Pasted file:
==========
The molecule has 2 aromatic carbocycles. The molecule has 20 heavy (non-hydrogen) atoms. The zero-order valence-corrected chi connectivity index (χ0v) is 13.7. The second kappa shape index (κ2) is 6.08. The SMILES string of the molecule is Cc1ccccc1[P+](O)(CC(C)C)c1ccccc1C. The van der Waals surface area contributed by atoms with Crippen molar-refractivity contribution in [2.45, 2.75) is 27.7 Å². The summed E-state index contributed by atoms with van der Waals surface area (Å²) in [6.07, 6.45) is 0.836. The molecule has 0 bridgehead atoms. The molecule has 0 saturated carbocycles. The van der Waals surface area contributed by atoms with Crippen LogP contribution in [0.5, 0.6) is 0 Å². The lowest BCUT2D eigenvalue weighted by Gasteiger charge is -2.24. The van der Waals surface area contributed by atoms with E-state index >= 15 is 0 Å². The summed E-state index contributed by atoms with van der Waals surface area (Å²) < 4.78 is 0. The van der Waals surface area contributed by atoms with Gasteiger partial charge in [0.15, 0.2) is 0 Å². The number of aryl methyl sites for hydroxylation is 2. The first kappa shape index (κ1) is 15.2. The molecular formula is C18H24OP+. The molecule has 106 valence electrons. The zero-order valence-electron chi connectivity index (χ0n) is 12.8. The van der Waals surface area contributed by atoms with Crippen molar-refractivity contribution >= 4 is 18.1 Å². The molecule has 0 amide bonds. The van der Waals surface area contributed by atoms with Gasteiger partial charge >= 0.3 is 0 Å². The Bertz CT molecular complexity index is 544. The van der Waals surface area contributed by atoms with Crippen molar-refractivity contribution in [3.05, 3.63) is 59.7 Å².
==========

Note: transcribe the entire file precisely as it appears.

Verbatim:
The molecule has 2 aromatic carbocycles. The molecule has 20 heavy (non-hydrogen) atoms. The zero-order valence-corrected chi connectivity index (χ0v) is 13.7. The second kappa shape index (κ2) is 6.08. The SMILES string of the molecule is Cc1ccccc1[P+](O)(CC(C)C)c1ccccc1C. The van der Waals surface area contributed by atoms with Crippen molar-refractivity contribution in [2.45, 2.75) is 27.7 Å². The summed E-state index contributed by atoms with van der Waals surface area (Å²) in [6.07, 6.45) is 0.836. The molecule has 0 bridgehead atoms. The molecule has 0 saturated carbocycles. The van der Waals surface area contributed by atoms with Crippen LogP contribution in [0.5, 0.6) is 0 Å². The lowest BCUT2D eigenvalue weighted by Gasteiger charge is -2.24. The van der Waals surface area contributed by atoms with E-state index >= 15 is 0 Å². The summed E-state index contributed by atoms with van der Waals surface area (Å²) < 4.78 is 0. The van der Waals surface area contributed by atoms with Gasteiger partial charge in [0.15, 0.2) is 0 Å². The number of aryl methyl sites for hydroxylation is 2. The first kappa shape index (κ1) is 15.2. The molecular formula is C18H24OP+. The molecule has 106 valence electrons. The zero-order valence-electron chi connectivity index (χ0n) is 12.8. The van der Waals surface area contributed by atoms with Crippen molar-refractivity contribution >= 4 is 18.1 Å². The molecule has 0 amide bonds. The van der Waals surface area contributed by atoms with Gasteiger partial charge >= 0.3 is 0 Å². The Bertz CT molecular complexity index is 544. The van der Waals surface area contributed by atoms with Crippen molar-refractivity contribution in [3.05, 3.63) is 59.7 Å².